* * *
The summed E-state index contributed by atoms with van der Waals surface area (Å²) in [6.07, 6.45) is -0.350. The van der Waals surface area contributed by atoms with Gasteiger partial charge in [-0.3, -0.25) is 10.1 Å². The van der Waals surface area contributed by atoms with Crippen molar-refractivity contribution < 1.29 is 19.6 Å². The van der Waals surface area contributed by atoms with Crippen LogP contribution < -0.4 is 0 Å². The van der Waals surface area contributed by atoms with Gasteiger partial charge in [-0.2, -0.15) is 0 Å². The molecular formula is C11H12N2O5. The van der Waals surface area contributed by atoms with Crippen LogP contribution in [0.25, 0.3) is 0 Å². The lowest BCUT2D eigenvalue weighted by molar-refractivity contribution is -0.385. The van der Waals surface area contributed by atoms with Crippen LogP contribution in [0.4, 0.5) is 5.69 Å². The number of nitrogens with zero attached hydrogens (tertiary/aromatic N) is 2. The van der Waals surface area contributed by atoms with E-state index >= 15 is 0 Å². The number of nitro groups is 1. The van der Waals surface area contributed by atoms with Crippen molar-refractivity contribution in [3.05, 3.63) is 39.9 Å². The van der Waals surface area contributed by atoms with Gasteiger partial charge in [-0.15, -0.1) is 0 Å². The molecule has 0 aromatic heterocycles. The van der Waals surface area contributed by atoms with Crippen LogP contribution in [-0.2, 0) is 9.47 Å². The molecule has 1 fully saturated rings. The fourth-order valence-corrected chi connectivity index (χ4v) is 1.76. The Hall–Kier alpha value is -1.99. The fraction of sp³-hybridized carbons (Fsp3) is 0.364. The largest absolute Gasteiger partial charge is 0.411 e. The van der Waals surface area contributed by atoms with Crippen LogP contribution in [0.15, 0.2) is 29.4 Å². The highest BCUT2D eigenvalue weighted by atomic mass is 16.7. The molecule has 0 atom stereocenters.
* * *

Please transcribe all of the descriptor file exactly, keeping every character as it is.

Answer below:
The summed E-state index contributed by atoms with van der Waals surface area (Å²) in [6.07, 6.45) is -0.350. The van der Waals surface area contributed by atoms with Gasteiger partial charge in [-0.3, -0.25) is 10.1 Å². The van der Waals surface area contributed by atoms with Crippen molar-refractivity contribution < 1.29 is 19.6 Å². The van der Waals surface area contributed by atoms with Crippen LogP contribution < -0.4 is 0 Å². The van der Waals surface area contributed by atoms with Gasteiger partial charge in [-0.2, -0.15) is 0 Å². The molecular formula is C11H12N2O5. The van der Waals surface area contributed by atoms with Crippen LogP contribution in [0.25, 0.3) is 0 Å². The lowest BCUT2D eigenvalue weighted by molar-refractivity contribution is -0.385. The van der Waals surface area contributed by atoms with Crippen LogP contribution in [0.4, 0.5) is 5.69 Å². The number of nitrogens with zero attached hydrogens (tertiary/aromatic N) is 2. The van der Waals surface area contributed by atoms with E-state index >= 15 is 0 Å². The number of nitro groups is 1. The van der Waals surface area contributed by atoms with Crippen molar-refractivity contribution in [3.05, 3.63) is 39.9 Å². The van der Waals surface area contributed by atoms with Gasteiger partial charge in [-0.15, -0.1) is 0 Å². The molecule has 0 aromatic heterocycles. The van der Waals surface area contributed by atoms with Crippen LogP contribution in [-0.2, 0) is 9.47 Å². The molecule has 1 fully saturated rings. The fourth-order valence-corrected chi connectivity index (χ4v) is 1.76. The Hall–Kier alpha value is -1.99. The fraction of sp³-hybridized carbons (Fsp3) is 0.364. The largest absolute Gasteiger partial charge is 0.411 e. The van der Waals surface area contributed by atoms with Crippen LogP contribution in [0.15, 0.2) is 29.4 Å². The highest BCUT2D eigenvalue weighted by atomic mass is 16.7. The molecule has 0 atom stereocenters.